Dynamo international in their “Methodology of street work (2008)”  discuss the variety of different reasons why young people occupy the public spaces of the local town, city, street or park. Often the rhetoric from policy makers is of boredom, yet the positive reasons that young people occupy these spaces can be from a space to experience freedom, to have power over others, to have confidence, to be themselves, to create new community amongst friends, to share interests. All of these may be evident in the different groups of young people that you may meet on the streets, and others, however, i wonder if over the last few years that there has been a drive to divert young people away from the streets, or at least that the times are a-changing.

Various articles recently have highlighted that there have been reductions in young people drinking, young people starting smoking, and also anti social behaviour. Thats not to say that this has been erradicated, but various interventions have had some effect on this. The legality of public drinking has had some effect, and as will interventions on the accessibility of alcohol, but i wonder whether the streets are less of an attractive place for the young people for more than just the alcohol reason.

As has increased enforced policing, an increase in the presence of adults in City Centre areas – such as detached workers, street pastors and the like, which might mean that these spaces might be safer, supervised and controlled, but that the young people themselves are choosing to be elsewhere to control the space, and seek the positive interactions, power and freedom that the streets used to provide.   I am acutely aware that i write this from a leafy situation in rural Devon where ASB is minimal as is public drinking, or seeing any groups on the streets is a rarity.

However, young people are finding themselves, their space online, in developing profiles, images, and community here then this is a seemingly safer space for them to gain the buzz/adrenaline that the streets used to bring for them, and only allows this to be offered until it is a cause for concern.  However, along with this, the increased communication of young people between school ending time 4pm and ‘meeting up time’ – using text, facebook, etc means that they no longer have to meet up in the park to communicate, now they communicate and decide to meet if necessary – and especially if its wet/cold etc why bother unless there is something planned? (regardless of what that planning is)  This i find more surprising in a small town such as Ottery St Mary, where there is a fairly positive view of young people around and its safe for young people to meet up, they’d still prefer to be at home, skyping each other after school than meeting up in the park, even if they’re allowed to be there.

So my thought that young people communicate to meet up, rather than meet to communicate with each other is a subtle but marked difference. Similarly its even more evident that they communicate to meet up, but when they meet up they are using their phones etc to communicate with others within or out with the present time and space. I know that in the past young people would have found ways of planning to meet up, but a verbal agreement in school, or a landline call are far less encompassing than maybe 20-30 facebook chat messages over a period of an hour, and so the desire to meet up in a less purposeful way might have been decreased.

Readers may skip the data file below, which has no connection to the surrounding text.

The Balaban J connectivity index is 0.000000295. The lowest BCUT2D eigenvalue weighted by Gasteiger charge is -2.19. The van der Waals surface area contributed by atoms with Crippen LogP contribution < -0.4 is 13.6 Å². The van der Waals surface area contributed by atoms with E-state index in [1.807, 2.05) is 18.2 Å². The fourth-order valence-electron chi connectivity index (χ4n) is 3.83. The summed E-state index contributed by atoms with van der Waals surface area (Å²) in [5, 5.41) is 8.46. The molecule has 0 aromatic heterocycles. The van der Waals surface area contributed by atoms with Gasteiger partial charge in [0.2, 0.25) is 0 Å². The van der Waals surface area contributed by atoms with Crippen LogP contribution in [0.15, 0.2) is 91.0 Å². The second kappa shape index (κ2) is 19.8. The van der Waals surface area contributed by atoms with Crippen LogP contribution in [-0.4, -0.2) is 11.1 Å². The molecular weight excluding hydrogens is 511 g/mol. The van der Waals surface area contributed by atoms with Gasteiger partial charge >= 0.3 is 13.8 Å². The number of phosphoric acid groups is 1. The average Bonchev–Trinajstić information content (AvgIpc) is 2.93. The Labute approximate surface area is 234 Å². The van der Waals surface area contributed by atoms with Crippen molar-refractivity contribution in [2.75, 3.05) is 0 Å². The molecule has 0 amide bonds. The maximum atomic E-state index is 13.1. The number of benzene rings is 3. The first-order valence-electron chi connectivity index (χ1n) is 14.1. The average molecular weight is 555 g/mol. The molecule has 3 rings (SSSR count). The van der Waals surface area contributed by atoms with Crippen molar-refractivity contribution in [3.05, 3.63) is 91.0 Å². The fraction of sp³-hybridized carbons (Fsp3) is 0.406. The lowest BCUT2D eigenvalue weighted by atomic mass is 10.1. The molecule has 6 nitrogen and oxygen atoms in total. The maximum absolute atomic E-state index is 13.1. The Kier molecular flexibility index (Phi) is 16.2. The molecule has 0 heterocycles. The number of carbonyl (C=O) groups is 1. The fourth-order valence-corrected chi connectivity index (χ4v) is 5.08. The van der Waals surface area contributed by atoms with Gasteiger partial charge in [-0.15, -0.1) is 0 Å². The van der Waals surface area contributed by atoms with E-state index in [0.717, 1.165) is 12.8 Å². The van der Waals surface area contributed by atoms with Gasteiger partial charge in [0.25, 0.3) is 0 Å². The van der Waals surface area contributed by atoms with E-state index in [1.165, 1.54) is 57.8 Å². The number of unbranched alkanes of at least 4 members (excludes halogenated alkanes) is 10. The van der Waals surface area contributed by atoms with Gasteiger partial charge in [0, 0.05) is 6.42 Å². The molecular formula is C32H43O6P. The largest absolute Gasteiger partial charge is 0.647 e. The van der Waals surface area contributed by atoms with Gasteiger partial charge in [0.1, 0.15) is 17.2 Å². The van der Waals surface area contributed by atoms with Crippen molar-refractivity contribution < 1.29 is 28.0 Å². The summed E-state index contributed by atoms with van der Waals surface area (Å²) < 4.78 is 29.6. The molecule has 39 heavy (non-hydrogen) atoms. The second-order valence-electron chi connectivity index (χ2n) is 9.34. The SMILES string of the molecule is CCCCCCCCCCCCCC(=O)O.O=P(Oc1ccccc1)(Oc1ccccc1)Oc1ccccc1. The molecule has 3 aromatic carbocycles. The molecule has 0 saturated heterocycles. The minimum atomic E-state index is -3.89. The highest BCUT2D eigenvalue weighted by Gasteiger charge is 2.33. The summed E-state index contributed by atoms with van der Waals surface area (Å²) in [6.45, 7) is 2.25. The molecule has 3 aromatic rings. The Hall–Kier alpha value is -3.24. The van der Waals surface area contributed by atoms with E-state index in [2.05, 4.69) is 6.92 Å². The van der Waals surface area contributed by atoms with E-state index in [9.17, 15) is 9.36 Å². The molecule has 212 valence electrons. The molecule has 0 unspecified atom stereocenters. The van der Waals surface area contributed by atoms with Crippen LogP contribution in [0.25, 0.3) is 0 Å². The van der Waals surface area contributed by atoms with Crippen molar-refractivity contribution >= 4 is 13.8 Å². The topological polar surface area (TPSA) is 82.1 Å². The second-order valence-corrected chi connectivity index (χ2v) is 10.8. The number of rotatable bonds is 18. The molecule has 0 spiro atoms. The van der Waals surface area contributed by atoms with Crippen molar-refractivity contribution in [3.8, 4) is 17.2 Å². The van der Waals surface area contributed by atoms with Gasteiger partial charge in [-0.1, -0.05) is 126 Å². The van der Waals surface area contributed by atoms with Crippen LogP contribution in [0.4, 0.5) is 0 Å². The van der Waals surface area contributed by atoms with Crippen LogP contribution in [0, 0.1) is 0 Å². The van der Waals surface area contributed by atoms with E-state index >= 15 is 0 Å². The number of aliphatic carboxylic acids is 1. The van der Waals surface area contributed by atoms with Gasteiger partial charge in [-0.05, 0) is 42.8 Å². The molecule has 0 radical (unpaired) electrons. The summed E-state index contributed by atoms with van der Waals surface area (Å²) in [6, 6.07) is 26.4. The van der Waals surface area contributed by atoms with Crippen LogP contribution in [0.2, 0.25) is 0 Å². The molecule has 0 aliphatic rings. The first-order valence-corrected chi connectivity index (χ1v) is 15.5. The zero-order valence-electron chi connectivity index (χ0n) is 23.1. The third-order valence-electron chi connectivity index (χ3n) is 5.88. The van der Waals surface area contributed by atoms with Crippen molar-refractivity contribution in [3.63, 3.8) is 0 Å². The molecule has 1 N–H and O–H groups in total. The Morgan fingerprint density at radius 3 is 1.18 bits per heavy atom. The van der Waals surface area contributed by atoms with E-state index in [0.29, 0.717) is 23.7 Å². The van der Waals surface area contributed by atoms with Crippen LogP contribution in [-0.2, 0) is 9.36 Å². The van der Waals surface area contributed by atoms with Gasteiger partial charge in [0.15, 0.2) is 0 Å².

So, does the space itself need to present more of an attraction for young people to inhabit it than it used to, well i guess so, or maybe this is the cry of the more middle class young people who have TV/XBOX/DVD and all manner of attractions at home- let alone just being warm/dry, and still have an online presence and community in which to communicate with that will give them the same power, confidence, authority, space that the streets used to. Does that mean that the streets still represent a viable space for the ‘more at risk’ young people? who havent the choice to be at home, or that home represents something unsafe? does that present a dichotomy of social navigation for the young person, who has to be on the streets, when others are less likely to be there, is it more alienating than before – and yet is the space becoming more legislated at the same time and thus a more harmful place for the more vulnerable?

Which is the real world then, and where is appropriate for detached youthworkers to operate? Do young people inhabit the public space in a different way than they used to?  do they expect it to have more for them than just the space in which to create something out of nothing? Today is Safer Internet Day, and so how might youthwork inhabit the internet whilst upholding values/virtues/principles of practice? Are the ‘fringe’ young people disappearing from the streets, they’re there once or twice but in the main its those who find something or get something about just being there, the adrenaline rush of the chase or the jump on the skate park, or the cruising in the car. 

The challenge is how we as detached youth workers adapt in a changing world of young people, detached youthwork is a key way into any groups of young people, and yet does something change in practice given that young peoples intentionality may have changed.

 

 

 

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